Brainstorms can just happen, but most inventive thinking results from hard work and practice - plus having the confidence to see it through.
By WINSTON FLETCHER, chairman of Bozell UK; his latest book, Advertising Advertising, is published by Profile, £16.99.
Here's an idea for starters. Let's begin at the end. Let's begin with what happens when you've had a good idea or three, and seek acceptance.
The most essential quality you'll need is confidence. Modesty and humility are charming characteristics, but when you need to convince other people your new idea is the greatest since sliced granary, forget 'em.
New ideas have to fight for their life. There is never any shortage of people who, either for personal reasons or because they have as much imagination as hibernating hedgehogs, are ready to strangle new ideas at birth. So, if you don't have confidence in your ideas - if you won't have the courage to fight for them - reading this article will be a waste of your time.
You might as well go fiddle with some spreadsheets.
The more confident you are about your ideas, the more ideas you will have. It is as though the creative part of the brain, principally the right side, gets to learn that if it goes to the trouble of having ideas, you'll fight for them. Or it gets to learn that there is no point in working hard to have ideas, then seeing nothing come of them. For make no mistake - having good ideas is hard work.
Very occasionally good ideas come out of the blue, seemingly without effort. But that is very rare. As highly creative people throughout history have emphasised, creativity demands effort. Thomas Edison, one of the most inventive men of all time, famously said: 'Genius is 1% inspiration and 99% perspiration.' When Sir Isaac Newton, probably the foremost creative mathematician, was asked how he made his great discoveries, he replied: 'By thinking about them.' He had been worrying about gravity for years before he saw the apple fall.
If you are ready to make the effort, and you have the confidence, here are some ideas that will make you better at having ideas:
1) How would someone else? Try to view a problem, the way a novelist would, through the eyes of other people. Choose people whom you know and respect. Imagine what they would feel, think and say. Often this will help you create an utterly new perspective.
2) Imagination activation. Think of a commonplace, simple object - a matchstick, say, or a paper clip - and then invent, in 10 minutes, as many uses for it as you can, which are not wholly unrealistic. It's best to play this competitively with colleagues, which really gets the inventive juices flowing. A fashionable variant is to invent unlikely new products for designer labels. How about Armani bicycle clips or Gucci loo paper?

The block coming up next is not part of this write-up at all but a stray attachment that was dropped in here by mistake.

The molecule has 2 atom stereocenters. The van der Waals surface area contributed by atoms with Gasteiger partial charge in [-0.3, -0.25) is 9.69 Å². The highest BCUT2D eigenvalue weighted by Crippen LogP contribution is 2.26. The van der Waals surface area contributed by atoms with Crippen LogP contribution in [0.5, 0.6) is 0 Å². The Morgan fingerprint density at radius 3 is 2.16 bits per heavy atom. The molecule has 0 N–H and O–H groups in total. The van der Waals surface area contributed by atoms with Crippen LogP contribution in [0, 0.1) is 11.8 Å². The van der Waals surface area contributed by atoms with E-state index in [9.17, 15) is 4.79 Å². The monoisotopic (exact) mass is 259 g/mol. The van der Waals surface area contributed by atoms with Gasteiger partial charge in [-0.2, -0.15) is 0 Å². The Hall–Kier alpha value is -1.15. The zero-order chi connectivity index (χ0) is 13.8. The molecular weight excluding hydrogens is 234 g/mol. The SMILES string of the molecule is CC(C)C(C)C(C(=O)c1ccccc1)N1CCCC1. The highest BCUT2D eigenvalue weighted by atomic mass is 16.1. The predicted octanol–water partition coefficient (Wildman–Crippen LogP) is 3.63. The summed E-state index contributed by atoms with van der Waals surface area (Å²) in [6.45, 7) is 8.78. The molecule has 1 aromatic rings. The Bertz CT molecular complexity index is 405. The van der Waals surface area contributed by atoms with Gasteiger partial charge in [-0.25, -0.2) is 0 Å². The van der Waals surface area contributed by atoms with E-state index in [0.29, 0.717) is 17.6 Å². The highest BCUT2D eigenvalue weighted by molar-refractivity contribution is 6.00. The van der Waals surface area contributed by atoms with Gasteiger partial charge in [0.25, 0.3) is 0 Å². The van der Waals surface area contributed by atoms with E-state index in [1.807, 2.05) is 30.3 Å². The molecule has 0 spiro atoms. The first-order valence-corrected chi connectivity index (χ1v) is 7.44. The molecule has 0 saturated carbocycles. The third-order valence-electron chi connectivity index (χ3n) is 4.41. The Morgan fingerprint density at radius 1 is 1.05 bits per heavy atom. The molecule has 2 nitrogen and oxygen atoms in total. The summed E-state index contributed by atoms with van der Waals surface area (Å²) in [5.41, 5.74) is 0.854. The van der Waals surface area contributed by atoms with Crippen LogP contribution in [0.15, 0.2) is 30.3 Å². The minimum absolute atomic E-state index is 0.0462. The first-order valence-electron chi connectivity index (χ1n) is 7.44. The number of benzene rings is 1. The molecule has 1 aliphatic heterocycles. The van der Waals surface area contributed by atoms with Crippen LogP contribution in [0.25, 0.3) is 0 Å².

3) Keep an ideas box. Leo Burnett, the advertising genius who invented the Marlboro cowboy and many other famous campaigns, stimulated his creativity by keeping an ideas box. Into it he stuffed, randomly, any article or picture that struck him with its originality and which he guessed might one day prove useful. Whenever he was stuck for an idea, he rifled through his box and often found the idea he needed.
4) Think small. Many managers labour in vain to have earth-shaking (or at least organisation-quaking) ideas, and so fail to come up with the small but brilliant squibs by which most progress is made. You may not be Newton, Edison or Henry Ford, and may never revolutionise mankind's existence, let alone the motor industry, but if you can think of how to simplify a sales order form, your labour might not be in vain.
5) Bisociation. The writer Arthur Koestler, in his book The Act of Creation (which is well worth reading on this subject), describes the process of creativity as 'bisociation' - putting together totally unconnected facts or thoughts to form a single new idea. The best way to learn bisociative thinking is by making word chains. Pick a word ... any word. Then rapidly think of another word which is associated with it in your mind. Don't look for logical connections. You should be able to train yourself to do at least 50 words in five minutes. Then you'll probably need a brief rest - it is surprisingly exhausting - before starting again.
6) Pillow thoughts. Instead of counting sheep or reading yourself to sleep, allow your brain to meander casually over any knotty problem you've been worrying about - and the solution may well emerge from your subconscious the next day.
Successful ideas are hard to come by. If they weren't, this article would be unnecessary and we would doubtless all be millionaires. Apart from lack of confidence, the force that fights hardest against new ideas is mental fatigue. Maybe you've been searching for a solution to a problem for weeks but it hasn't materialised and time is running out. So you'll have to do things the old way.
It's a hurdle we all fail to jump from time to time. All that can be said is that you must hold off the cliche solution to the very last. Those who always take the easy option, and many people do, risk losing the use of the right side of their brains. In my view, taking that risk shows they're not in their right mind.